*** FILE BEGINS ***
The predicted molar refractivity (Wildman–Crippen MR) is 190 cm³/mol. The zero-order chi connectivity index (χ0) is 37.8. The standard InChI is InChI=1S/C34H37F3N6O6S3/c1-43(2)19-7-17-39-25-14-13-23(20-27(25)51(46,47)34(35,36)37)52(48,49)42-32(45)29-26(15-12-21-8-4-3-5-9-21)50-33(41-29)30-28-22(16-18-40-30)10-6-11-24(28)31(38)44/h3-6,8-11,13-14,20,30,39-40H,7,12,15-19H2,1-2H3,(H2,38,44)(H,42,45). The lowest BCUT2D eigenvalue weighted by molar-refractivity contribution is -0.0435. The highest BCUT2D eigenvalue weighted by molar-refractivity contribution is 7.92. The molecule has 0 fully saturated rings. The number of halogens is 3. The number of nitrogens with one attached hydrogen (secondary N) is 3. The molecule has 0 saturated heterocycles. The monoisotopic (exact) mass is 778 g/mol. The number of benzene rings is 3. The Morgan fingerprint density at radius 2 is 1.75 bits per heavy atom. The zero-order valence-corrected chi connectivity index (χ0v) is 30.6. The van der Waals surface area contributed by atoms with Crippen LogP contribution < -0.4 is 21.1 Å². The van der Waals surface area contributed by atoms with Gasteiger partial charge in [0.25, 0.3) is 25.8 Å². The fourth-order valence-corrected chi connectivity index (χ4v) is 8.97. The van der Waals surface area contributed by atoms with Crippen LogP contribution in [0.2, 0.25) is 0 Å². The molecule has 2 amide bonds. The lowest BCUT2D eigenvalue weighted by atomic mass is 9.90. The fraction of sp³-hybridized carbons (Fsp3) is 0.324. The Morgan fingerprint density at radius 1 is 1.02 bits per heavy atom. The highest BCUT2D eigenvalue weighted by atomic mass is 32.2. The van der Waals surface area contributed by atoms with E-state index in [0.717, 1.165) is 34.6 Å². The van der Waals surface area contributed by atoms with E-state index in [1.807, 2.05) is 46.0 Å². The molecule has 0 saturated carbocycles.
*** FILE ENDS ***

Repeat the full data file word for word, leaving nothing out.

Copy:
The predicted molar refractivity (Wildman–Crippen MR) is 190 cm³/mol. The zero-order chi connectivity index (χ0) is 37.8. The standard InChI is InChI=1S/C34H37F3N6O6S3/c1-43(2)19-7-17-39-25-14-13-23(20-27(25)51(46,47)34(35,36)37)52(48,49)42-32(45)29-26(15-12-21-8-4-3-5-9-21)50-33(41-29)30-28-22(16-18-40-30)10-6-11-24(28)31(38)44/h3-6,8-11,13-14,20,30,39-40H,7,12,15-19H2,1-2H3,(H2,38,44)(H,42,45). The lowest BCUT2D eigenvalue weighted by molar-refractivity contribution is -0.0435. The highest BCUT2D eigenvalue weighted by molar-refractivity contribution is 7.92. The molecule has 0 fully saturated rings. The number of halogens is 3. The number of nitrogens with one attached hydrogen (secondary N) is 3. The molecule has 0 saturated heterocycles. The monoisotopic (exact) mass is 778 g/mol. The number of benzene rings is 3. The Morgan fingerprint density at radius 2 is 1.75 bits per heavy atom. The zero-order valence-corrected chi connectivity index (χ0v) is 30.6. The van der Waals surface area contributed by atoms with Crippen LogP contribution < -0.4 is 21.1 Å². The van der Waals surface area contributed by atoms with Gasteiger partial charge in [0.25, 0.3) is 25.8 Å². The fourth-order valence-corrected chi connectivity index (χ4v) is 8.97. The van der Waals surface area contributed by atoms with Crippen LogP contribution in [0.2, 0.25) is 0 Å². The molecule has 2 amide bonds. The lowest BCUT2D eigenvalue weighted by atomic mass is 9.90. The fraction of sp³-hybridized carbons (Fsp3) is 0.324. The Morgan fingerprint density at radius 1 is 1.02 bits per heavy atom. The highest BCUT2D eigenvalue weighted by atomic mass is 32.2. The van der Waals surface area contributed by atoms with E-state index in [0.717, 1.165) is 34.6 Å². The van der Waals surface area contributed by atoms with E-state index in [1.807, 2.05) is 46.0 Å². The molecule has 0 saturated carbocycles.